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5 Off-the-Beaten Path Adventures in the Florida Keys

Adventurous ways to soak in the tropics in the Florida Keys.

The Keys are a string of islands that extend from the southernmost tip of Florida's mainland to distant Loggerhead Key in Dry Tortugas National Park. Many, but not all, of the Keys are connected by the spectacular 106-mile Overseas Highway.

The Florida Keys have a little bit of everything for the adventurous, including gorgeous camping, plenty of places to dive and snorkel, great swimming, beaches for relaxing, and plenty of bars, restaurants, and seafood shacks to keep you going.

Here are five off-the-beaten-path adventures to check out in this tropical paradise.

1. Snorkel at Sombrero Reef

Photo by Courtney Clemmons

Explore the treasure of the Middle Keys at Sombrero Reef, a reef formation where you will find coral, tropical fish, and a historic lighthouse, the latter built in 1858. Getting to Sombrero Reef is possible by private boat or via a catamaran tour that you can book from the town of Marathon. 

Snorkel or dive, depending on your experience and equipment. No matter how deep you get, the views will be spectacular!

2. Relax on Calusa Beach at Bahia Honda State Park

Photo by Toni Fletcher

The excellent camping available at Bahia Honda State Park is no secret (and it's hard to snag a spot!), but day-adventurers may be surprised to find some of the prettiest beaches in the Keys tucked into this unassuming park. 

Calusa Beach has a stunning view of the water and the historic Bahia Honda bridge, and its calm water is perfect for swimming, snorkeling, and floating. Nearby Sandspur Beach, another beauty, is still under restoration from Hurricane Irna, but there are plans to re-open it in the future.

3. Camp in Dry Tortugas National Park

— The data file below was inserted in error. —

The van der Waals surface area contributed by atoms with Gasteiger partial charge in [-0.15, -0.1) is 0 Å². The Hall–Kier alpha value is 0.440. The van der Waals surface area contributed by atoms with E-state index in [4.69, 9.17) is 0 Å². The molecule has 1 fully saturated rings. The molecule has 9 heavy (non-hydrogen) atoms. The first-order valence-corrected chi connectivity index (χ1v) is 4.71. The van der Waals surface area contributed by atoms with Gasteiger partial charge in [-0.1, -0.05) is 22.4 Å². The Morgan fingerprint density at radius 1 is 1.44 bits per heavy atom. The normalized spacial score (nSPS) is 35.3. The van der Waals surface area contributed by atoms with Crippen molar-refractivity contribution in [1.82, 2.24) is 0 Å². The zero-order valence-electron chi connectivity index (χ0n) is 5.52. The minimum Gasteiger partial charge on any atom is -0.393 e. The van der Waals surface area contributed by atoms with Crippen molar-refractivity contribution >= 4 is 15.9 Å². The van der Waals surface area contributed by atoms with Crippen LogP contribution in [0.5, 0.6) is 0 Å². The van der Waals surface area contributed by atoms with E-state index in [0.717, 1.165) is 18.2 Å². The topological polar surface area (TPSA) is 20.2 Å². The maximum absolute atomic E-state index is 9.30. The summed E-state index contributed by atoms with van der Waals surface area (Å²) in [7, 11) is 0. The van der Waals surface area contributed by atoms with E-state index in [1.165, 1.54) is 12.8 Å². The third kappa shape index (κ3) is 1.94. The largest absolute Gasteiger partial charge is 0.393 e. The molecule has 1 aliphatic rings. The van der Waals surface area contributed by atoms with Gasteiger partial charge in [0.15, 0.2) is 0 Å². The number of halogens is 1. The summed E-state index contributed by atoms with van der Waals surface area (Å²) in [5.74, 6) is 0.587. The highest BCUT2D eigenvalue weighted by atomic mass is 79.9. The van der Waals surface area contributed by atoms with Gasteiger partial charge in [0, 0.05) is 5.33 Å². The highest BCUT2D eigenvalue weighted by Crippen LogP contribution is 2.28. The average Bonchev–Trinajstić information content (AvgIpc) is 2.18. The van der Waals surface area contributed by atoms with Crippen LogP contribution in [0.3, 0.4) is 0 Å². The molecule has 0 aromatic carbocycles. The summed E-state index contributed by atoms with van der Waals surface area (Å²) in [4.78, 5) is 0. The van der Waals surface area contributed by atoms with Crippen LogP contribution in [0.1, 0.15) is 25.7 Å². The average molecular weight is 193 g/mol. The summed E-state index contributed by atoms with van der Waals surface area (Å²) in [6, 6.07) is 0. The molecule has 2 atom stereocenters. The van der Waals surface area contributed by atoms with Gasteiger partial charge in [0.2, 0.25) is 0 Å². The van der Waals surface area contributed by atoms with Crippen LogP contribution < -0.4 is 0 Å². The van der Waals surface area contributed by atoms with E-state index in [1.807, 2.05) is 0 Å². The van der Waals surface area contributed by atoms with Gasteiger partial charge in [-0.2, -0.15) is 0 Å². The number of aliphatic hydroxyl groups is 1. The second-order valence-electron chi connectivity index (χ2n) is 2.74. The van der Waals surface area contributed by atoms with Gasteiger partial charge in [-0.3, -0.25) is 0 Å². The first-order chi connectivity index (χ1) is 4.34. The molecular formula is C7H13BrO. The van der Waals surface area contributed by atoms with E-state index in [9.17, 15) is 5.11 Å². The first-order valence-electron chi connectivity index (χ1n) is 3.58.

Photo by Jess Curren

If you're one of those people who holds that the more difficult it is to get somewhere, the greater the experience (raises hand), then Dry Tortugas National Park is your kind of place

Located nearly 70 miles from Key West, Dry Tortugas is accessible only via boat or seaplane (reservations for either a flight or the ferry is highly recommended). The national park consists of seven small islands and a whole lot of crystal-clear water. Primitive camping is available on Garden Key, which is also home to impressive Fort Jefferson.

4. Explore Hidden Fort Zachary Taylor

Photo by Alex E

The town of Key West isn't exactly off-the-beaten-path, but the quiet Fort Zachary Taylor is. Its sand-and-pebble coastline is a favorite of local beachgoers, but it's the fort itself that really shines. Originally a small naval depot established to control the area's pirates in 1822, it was built into a full-sized fort in 1845 and utilized throughout the Civil War, and all the way up to 1947.

The fort contains the "largest cache of Civil War-era seacoast cannons in the United States," and live historical demonstrations take place every third weekend of the month.

5. Kayak Islamorada


Islamorada is a town that stretches over six of the Florida keys. Head to Robbie's Marina to rent a kayak and maybe feed a tarpon. From there, either paddle atop the turquoise water of the shoreline, or duck into one of the mangrove tunnels and wind your way through the trees.

Back on land, you can grab a drink at the Islamorada Beer Company, or schedule a SCUBA workshop to explore one of the area's underwater shipwrecks.

Check out more adventures in Florida.

Cover photo by Jess Curren

We want to acknowledge and thank the past, present, and future generations of all Native Nations and Indigenous Peoples whose ancestral lands we travel, explore, and play on. Always practice Leave No Trace ethics on your adventures and follow local regulations. Please explore responsibly!

Sara SheehyAdmin

Writer | Nomad